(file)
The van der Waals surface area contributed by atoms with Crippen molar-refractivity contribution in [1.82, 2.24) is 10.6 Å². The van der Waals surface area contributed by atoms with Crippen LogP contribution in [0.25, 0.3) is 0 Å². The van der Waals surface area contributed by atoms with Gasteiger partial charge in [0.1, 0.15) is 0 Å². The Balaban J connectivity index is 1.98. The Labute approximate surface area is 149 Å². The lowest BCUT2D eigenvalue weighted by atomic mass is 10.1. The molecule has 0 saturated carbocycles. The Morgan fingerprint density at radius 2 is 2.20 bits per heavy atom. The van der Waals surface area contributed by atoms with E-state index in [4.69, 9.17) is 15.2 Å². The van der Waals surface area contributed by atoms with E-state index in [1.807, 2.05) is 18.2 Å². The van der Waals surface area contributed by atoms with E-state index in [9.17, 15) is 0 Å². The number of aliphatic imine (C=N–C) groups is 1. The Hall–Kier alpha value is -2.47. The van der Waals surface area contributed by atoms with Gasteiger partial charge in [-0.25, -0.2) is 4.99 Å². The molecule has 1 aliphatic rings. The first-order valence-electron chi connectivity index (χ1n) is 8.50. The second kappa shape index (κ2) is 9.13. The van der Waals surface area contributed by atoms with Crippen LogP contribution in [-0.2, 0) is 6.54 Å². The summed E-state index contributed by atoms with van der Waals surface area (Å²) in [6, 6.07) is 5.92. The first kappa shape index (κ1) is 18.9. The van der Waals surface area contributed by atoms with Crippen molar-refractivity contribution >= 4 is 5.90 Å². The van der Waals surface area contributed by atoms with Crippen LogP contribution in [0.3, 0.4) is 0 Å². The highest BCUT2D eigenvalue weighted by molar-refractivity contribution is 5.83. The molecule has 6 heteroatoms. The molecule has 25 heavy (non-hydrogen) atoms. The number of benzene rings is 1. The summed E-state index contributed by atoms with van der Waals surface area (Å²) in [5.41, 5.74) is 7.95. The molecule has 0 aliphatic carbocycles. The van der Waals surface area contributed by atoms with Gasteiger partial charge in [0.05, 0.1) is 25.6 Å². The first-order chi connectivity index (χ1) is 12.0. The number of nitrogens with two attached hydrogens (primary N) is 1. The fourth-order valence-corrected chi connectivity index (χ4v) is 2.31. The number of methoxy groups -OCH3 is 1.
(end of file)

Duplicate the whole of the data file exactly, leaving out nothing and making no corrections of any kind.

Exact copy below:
The van der Waals surface area contributed by atoms with Crippen molar-refractivity contribution in [1.82, 2.24) is 10.6 Å². The van der Waals surface area contributed by atoms with Crippen LogP contribution in [0.25, 0.3) is 0 Å². The van der Waals surface area contributed by atoms with Gasteiger partial charge in [0.1, 0.15) is 0 Å². The Balaban J connectivity index is 1.98. The Labute approximate surface area is 149 Å². The lowest BCUT2D eigenvalue weighted by atomic mass is 10.1. The molecule has 0 saturated carbocycles. The Morgan fingerprint density at radius 2 is 2.20 bits per heavy atom. The van der Waals surface area contributed by atoms with E-state index in [4.69, 9.17) is 15.2 Å². The van der Waals surface area contributed by atoms with E-state index in [1.807, 2.05) is 18.2 Å². The van der Waals surface area contributed by atoms with E-state index in [9.17, 15) is 0 Å². The number of aliphatic imine (C=N–C) groups is 1. The Hall–Kier alpha value is -2.47. The van der Waals surface area contributed by atoms with Gasteiger partial charge in [-0.25, -0.2) is 4.99 Å². The molecule has 1 aliphatic rings. The first-order valence-electron chi connectivity index (χ1n) is 8.50. The second kappa shape index (κ2) is 9.13. The van der Waals surface area contributed by atoms with Crippen LogP contribution in [-0.2, 0) is 6.54 Å². The summed E-state index contributed by atoms with van der Waals surface area (Å²) in [6, 6.07) is 5.92. The first kappa shape index (κ1) is 18.9. The van der Waals surface area contributed by atoms with Crippen molar-refractivity contribution >= 4 is 5.90 Å². The van der Waals surface area contributed by atoms with Crippen LogP contribution in [0.3, 0.4) is 0 Å². The highest BCUT2D eigenvalue weighted by molar-refractivity contribution is 5.83. The molecule has 6 heteroatoms. The molecule has 25 heavy (non-hydrogen) atoms. The number of benzene rings is 1. The summed E-state index contributed by atoms with van der Waals surface area (Å²) in [5.41, 5.74) is 7.95. The molecule has 0 aliphatic carbocycles. The van der Waals surface area contributed by atoms with Gasteiger partial charge in [0.05, 0.1) is 25.6 Å². The first-order chi connectivity index (χ1) is 12.0. The number of nitrogens with two attached hydrogens (primary N) is 1. The fourth-order valence-corrected chi connectivity index (χ4v) is 2.31. The number of methoxy groups -OCH3 is 1.